Men and Fibromyalgia

Typically fibromyalgia is a disease that affects women, but there are about 10% of men as well. Though it is difficult for women to deal with the pain, physically and emotionally, it can be even harder for men to deal with. Men are suppose to be the “tough” ones. They are the “bread winners” most of the time and they don’t have time to take off of work for the pain. The end result of being “off” for too long could be losing their job. Men have fears of not only losing their jobs, but losing their spouse and friends. Some doctors think that these “phantom” aches and pains could be all in their head since there is no medical proof of having FM. Men fear that they will lose everything in life because they cannot function. They feel like half a man.

What is a man to do that has fibromyalgia? Many men are too afraid to seek medical help, but it is important to do so. Doctors that specialize in FM have the knowledge and training to try to manage their pain. There are drugs that can lessen the pain, massage, and exercises that can help make it possible to have somewhat of a “normal” life.

If a man is afraid of losing his job, he should look into FMLA at his work. It is the Family and Medical Leave Act. Most employers must offer this to their employees that have disabilities, either themselves or a family member. This would give the employee up to 12 weeks paid medical leave a year, without losing their job. This is great peace of mind knowing that if you don’t feel well enough to work that you won’t have to worry about losing your job as well.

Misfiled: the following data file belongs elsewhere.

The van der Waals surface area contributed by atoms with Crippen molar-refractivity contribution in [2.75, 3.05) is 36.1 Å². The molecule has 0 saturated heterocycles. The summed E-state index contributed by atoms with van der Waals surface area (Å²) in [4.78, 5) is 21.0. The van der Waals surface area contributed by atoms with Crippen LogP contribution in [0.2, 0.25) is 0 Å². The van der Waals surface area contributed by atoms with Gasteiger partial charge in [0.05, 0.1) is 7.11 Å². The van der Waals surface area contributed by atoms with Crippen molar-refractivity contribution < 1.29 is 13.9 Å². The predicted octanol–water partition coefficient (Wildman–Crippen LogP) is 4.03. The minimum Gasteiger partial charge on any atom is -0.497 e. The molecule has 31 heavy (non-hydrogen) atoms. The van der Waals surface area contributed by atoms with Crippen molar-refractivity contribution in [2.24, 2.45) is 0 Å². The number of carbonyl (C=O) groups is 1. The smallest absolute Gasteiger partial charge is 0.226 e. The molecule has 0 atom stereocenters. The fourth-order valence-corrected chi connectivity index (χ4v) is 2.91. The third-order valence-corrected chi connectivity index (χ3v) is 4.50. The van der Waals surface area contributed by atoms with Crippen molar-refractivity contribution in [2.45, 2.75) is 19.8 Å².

I would encourage men to look to the internet at some websites, if they aren’t interested in seeing a doctor for help or support. Menwithfibro.com is a great resource and has real life stories of men that have fibromyalgia and how they deal with it. Thefibroguy.com is also a great website. Adam Foster (The Fibro Guy) a personal trainer who has experienced chronic pain himself has helped endless numbers of people with his program to achieve a better life for themselves. He has a documentary called “The Invisible Monster”.

About Melissa A.

My name is Melissa and I’m 49 years old. Eight years ago I was diagnosed with Fibromyalgia. I was experiencing soreness in my whole body as well as fatigue. I was referred to a rheumatologist for my symptoms and diagnosis. I am always looking to learn things I can do to make myself feel better. It is a complex and baffling disorder to have. I would like to educate myself and others more about the newest treatments and options out there.

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